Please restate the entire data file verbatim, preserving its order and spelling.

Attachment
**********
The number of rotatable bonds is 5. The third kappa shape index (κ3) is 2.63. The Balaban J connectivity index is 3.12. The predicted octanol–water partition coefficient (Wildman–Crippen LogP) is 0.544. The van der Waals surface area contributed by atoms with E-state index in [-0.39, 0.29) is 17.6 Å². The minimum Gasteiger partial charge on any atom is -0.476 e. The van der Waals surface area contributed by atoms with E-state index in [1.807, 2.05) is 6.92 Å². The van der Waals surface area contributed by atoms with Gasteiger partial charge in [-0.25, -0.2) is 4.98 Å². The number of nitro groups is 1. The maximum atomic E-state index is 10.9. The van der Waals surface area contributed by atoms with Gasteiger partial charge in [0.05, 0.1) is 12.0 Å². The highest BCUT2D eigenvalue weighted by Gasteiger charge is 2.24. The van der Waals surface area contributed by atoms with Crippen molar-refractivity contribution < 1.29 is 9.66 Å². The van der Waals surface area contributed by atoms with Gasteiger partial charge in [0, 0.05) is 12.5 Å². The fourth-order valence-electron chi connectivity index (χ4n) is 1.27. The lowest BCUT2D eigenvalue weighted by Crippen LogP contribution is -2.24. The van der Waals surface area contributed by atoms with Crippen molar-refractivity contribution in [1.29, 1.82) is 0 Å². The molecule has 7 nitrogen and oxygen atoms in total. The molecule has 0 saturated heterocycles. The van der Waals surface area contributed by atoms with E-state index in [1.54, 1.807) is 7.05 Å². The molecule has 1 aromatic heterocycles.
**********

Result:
The number of rotatable bonds is 5. The third kappa shape index (κ3) is 2.63. The Balaban J connectivity index is 3.12. The predicted octanol–water partition coefficient (Wildman–Crippen LogP) is 0.544. The van der Waals surface area contributed by atoms with E-state index in [-0.39, 0.29) is 17.6 Å². The minimum Gasteiger partial charge on any atom is -0.476 e. The van der Waals surface area contributed by atoms with E-state index in [1.807, 2.05) is 6.92 Å². The van der Waals surface area contributed by atoms with Gasteiger partial charge in [-0.25, -0.2) is 4.98 Å². The number of nitro groups is 1. The maximum atomic E-state index is 10.9. The van der Waals surface area contributed by atoms with Gasteiger partial charge in [0.05, 0.1) is 12.0 Å². The highest BCUT2D eigenvalue weighted by Gasteiger charge is 2.24. The van der Waals surface area contributed by atoms with Crippen molar-refractivity contribution < 1.29 is 9.66 Å². The van der Waals surface area contributed by atoms with Gasteiger partial charge in [0, 0.05) is 12.5 Å². The fourth-order valence-electron chi connectivity index (χ4n) is 1.27. The lowest BCUT2D eigenvalue weighted by Crippen LogP contribution is -2.24. The van der Waals surface area contributed by atoms with Crippen molar-refractivity contribution in [1.29, 1.82) is 0 Å². The molecule has 7 nitrogen and oxygen atoms in total. The molecule has 0 saturated heterocycles. The van der Waals surface area contributed by atoms with E-state index in [1.54, 1.807) is 7.05 Å². The molecule has 1 aromatic heterocycles.